A tale of unusual buddies

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LIFE TO FICTION Anita Nair: `I think stereotypes emerge from actual experiences, and experiences that repeat themselves again and again'
LIFE TO FICTION Anita Nair: `I think stereotypes emerge from actual experiences, and experiences that repeat themselves again and again'

Anita Nair now has a cute little story for children in Living Next Door to Alise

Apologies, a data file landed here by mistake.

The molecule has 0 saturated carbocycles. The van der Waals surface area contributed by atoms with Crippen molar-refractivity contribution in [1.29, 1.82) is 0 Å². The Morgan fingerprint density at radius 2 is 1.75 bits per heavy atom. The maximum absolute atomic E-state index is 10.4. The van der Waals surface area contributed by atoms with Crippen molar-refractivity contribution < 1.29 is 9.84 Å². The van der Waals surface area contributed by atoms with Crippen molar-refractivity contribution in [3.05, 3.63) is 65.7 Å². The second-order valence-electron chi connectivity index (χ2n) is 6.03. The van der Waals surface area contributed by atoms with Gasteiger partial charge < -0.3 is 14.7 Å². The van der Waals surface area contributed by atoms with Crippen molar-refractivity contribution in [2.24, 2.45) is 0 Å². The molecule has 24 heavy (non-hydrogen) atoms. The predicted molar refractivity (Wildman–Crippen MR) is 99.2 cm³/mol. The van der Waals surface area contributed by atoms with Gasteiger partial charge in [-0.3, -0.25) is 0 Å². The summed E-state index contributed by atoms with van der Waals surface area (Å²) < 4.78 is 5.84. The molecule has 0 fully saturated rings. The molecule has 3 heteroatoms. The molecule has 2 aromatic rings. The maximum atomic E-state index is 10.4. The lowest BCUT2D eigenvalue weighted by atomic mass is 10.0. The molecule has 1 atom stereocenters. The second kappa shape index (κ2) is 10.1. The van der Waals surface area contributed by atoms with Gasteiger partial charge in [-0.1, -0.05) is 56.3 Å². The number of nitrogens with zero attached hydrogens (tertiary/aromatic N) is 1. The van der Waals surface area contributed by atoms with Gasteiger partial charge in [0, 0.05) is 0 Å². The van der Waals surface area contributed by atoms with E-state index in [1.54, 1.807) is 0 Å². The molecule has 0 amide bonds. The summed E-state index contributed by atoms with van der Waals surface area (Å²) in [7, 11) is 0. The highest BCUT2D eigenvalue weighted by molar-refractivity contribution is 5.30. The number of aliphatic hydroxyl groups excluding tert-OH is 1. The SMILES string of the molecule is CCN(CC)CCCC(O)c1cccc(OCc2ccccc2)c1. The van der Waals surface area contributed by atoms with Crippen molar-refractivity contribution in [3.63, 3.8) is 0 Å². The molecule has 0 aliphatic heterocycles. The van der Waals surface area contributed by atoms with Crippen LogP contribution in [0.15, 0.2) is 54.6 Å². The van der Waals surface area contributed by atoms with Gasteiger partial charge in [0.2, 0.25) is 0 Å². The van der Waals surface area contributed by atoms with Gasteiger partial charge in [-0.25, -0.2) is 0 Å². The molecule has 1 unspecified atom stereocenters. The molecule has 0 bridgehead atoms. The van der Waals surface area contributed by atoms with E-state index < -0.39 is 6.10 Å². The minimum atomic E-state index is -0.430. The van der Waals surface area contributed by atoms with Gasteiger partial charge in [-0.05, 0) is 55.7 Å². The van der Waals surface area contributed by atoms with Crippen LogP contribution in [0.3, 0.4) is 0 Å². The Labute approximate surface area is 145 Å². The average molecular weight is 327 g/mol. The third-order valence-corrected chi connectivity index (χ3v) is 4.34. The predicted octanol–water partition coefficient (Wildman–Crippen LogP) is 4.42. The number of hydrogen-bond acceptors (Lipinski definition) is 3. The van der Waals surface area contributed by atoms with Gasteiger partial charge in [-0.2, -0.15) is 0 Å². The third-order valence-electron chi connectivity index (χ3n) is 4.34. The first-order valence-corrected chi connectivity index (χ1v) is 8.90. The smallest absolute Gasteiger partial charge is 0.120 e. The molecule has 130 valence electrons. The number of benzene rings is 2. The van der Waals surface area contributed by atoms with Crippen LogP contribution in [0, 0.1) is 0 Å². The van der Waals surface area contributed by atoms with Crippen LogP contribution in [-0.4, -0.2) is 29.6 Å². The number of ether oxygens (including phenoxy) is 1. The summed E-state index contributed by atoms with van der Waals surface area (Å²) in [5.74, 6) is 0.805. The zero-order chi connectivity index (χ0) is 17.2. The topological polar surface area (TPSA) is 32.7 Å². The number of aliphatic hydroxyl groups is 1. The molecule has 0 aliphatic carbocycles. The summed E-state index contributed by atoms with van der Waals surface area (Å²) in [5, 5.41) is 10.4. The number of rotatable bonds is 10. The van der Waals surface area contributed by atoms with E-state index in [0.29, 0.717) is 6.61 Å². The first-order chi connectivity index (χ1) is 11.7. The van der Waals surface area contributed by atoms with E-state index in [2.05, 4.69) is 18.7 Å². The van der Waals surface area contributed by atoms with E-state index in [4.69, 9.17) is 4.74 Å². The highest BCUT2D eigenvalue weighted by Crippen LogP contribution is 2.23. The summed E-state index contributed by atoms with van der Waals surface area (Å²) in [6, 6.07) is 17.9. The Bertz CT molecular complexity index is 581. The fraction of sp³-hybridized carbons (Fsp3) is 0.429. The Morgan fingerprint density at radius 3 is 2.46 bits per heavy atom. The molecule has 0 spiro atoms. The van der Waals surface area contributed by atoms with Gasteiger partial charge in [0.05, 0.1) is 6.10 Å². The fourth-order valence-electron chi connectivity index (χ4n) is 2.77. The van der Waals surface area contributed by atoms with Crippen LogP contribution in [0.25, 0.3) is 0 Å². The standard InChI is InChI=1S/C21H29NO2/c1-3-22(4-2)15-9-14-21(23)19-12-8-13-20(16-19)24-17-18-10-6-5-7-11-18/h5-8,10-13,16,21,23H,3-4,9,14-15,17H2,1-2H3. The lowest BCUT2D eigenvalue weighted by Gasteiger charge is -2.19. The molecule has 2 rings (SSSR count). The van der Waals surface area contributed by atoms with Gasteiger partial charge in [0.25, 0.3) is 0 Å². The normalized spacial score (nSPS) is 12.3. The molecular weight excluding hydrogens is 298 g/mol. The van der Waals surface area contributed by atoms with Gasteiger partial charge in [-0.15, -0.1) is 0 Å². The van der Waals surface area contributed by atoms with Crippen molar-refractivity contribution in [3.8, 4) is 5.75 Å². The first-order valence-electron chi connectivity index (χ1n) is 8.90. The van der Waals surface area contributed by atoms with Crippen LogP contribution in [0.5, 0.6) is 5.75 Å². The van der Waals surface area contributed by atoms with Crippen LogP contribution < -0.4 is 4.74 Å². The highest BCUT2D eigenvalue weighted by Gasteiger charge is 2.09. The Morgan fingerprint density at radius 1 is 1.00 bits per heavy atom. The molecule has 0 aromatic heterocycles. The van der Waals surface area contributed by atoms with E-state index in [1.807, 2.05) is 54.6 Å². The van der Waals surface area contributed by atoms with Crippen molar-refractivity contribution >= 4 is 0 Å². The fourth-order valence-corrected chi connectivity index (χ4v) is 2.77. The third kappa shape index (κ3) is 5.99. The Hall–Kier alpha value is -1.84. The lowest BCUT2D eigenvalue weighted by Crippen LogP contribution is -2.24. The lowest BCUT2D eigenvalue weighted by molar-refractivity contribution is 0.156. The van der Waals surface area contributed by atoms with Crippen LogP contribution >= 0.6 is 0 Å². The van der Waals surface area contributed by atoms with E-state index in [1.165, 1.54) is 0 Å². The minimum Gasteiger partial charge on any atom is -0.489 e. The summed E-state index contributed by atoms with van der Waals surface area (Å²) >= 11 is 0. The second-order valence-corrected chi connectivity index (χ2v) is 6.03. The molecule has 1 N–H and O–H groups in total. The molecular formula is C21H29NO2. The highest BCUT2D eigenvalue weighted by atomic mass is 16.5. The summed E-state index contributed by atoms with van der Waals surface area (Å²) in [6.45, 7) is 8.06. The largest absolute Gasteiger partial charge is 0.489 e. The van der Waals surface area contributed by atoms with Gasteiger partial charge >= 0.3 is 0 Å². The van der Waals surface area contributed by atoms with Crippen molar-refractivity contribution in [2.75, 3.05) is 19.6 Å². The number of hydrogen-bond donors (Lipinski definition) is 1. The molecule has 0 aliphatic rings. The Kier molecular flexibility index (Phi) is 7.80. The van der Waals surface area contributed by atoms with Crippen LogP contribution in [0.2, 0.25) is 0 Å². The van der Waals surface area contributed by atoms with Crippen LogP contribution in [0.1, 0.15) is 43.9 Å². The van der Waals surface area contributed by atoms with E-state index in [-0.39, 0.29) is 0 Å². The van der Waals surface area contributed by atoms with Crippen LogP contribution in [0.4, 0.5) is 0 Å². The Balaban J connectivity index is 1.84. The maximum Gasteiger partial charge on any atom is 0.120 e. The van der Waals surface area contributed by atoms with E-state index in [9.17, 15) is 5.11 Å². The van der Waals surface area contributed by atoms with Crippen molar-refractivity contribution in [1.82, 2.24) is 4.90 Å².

Anita Nair, the author of three novels and a short story collection, now has a children's book in her kitty. Living Next Door To Alise, is an engaging tale of a lonely eight-year-old who befriends a talking elephant. The greatest of writers have always felt committed to write for children. And so you have a firebrand activist-writer Mahashweta Devi, filmmaker-writer Satyajit Ray, poet Rabindranath Tagore, and our own Kuvempu who've written some brilliant stuff for children, In fact, Mahashweta Devi even said, "For children one has to write with a great deal of love and respect. That is why those children's books are usually the best, which grown-ups cannot resist."Excerpts of an interview with the author:As a writer who's published novels and short stories, what was it that prompted you to write a book for children?I didn't set out to be a children's writer and nor do I see myself as one. This is really a detour. I had just finished a very demanding book Mistress about artistic success, relationships and Kathakali and there I was in Kerala during a school term and my sister-in-law was having much trouble persuading my nephew Siddharth to eat. To get him to eat , I started a series of stories about an elephant Alise and a boy Siddharth.Why did you choose to "humanise" or "civilise" the elephant? Was it to swing with the fantasies of the child? Or was it to push the imaginative boundaries of today's child who spends most of his time in front of the television? Lonely children have imaginary friends. To get my nephew to instantly fall in love with the characters of the story, I created a boy who was a combination of him and my son, the older cousin he looks upto and a talking elephant who became a sort of companion for him beyond the story. As you put it, I knew I could get him to stretch the boundaries of his imagination if I filled it with enough commonplace happenings. It was his faith in Alise's existence that prompted me to take it beyond that first episode.And finally, elephants, scientifically proven, have an intelligence quotient which is almost on par with humans. If they were to speak their thoughts about how they are treated and what they see, what would they say? My sense of fun wanted me to give them a voice. Do you think there is a serious lack of literature for children? Both Kannada (probably most regional languages) and English have had traditions of publications that were so vital in shaping a child's perception. They seem to have disappeared.True. It is sad that marketing techniques and advertising space shape what readers ought to read. It's not just children's pages but fiction and poetry and long essay journalism that seem to have been ousted out.In terms of what there is for children to read, I think regional publications seem to allot a little more space for children and there are many more books for children published in regional languages than there is in English and at very affordable prices. However, they seem to be all for children below nine and there is very little available for pre teens and early teens.Even as the setting is clearly urban, middle-class, and contemporary, why do we so easily slip into stereotypes? For instance, the bit when father goes behind his newspaper and mother is off to badger the maid Rukmini? Also the lemonade episode... I think stereotypes emerge from actual experiences, and experiences that repeat themselves again and again. Countless children anywhere in India or perhaps countries where household help are available will readily understand both the episodes. One is a traditional norm: Mothers/women deal with household help unless it is a driver. Fathers don't get too involved with affairs of the house or maids. And as all working women who depend on housemaids to run their homes in their absentia will tell you they feel the need to control not just the spending pattern in the home but also the housekeeping methods. So from monitoring the sugar level in the jar to soap powder used, almost all of them feel the need to monitor the role of another woman who is taking charge of what they feel is perhaps their domain.The assumption is children don't see any of these. But they very well do and draw their own inferences. And someone as exceptionally astute as Siddharth would comment on this. He is someone who scoffs at adult foibles and can see through adult posturing.For a woman writer of your generation, - a generation that can take many things for granted - what do the struggles of women who paved the way mean to you? What are the compulsions of a woman writing now? Does the "guarded tongue" factor still work in subtle ways?If the writers came before had to fight for a place in the literary establishment, women writers now have to work very hard to be taken seriously. Writing by a woman is considered perhaps not that important enough or expansive or deep enough as compared to male writing. It is a bane women writers have to live with. Worse, the literary world very often dismisses women writers as inconsequential if their works appealed more to women than men. I can't speak for others but the guarded tongue factor does still exist and not just in subtle ways. Since my books do question some societal norms, this always comes up for discussion... and speculation. DEEPA GANESH




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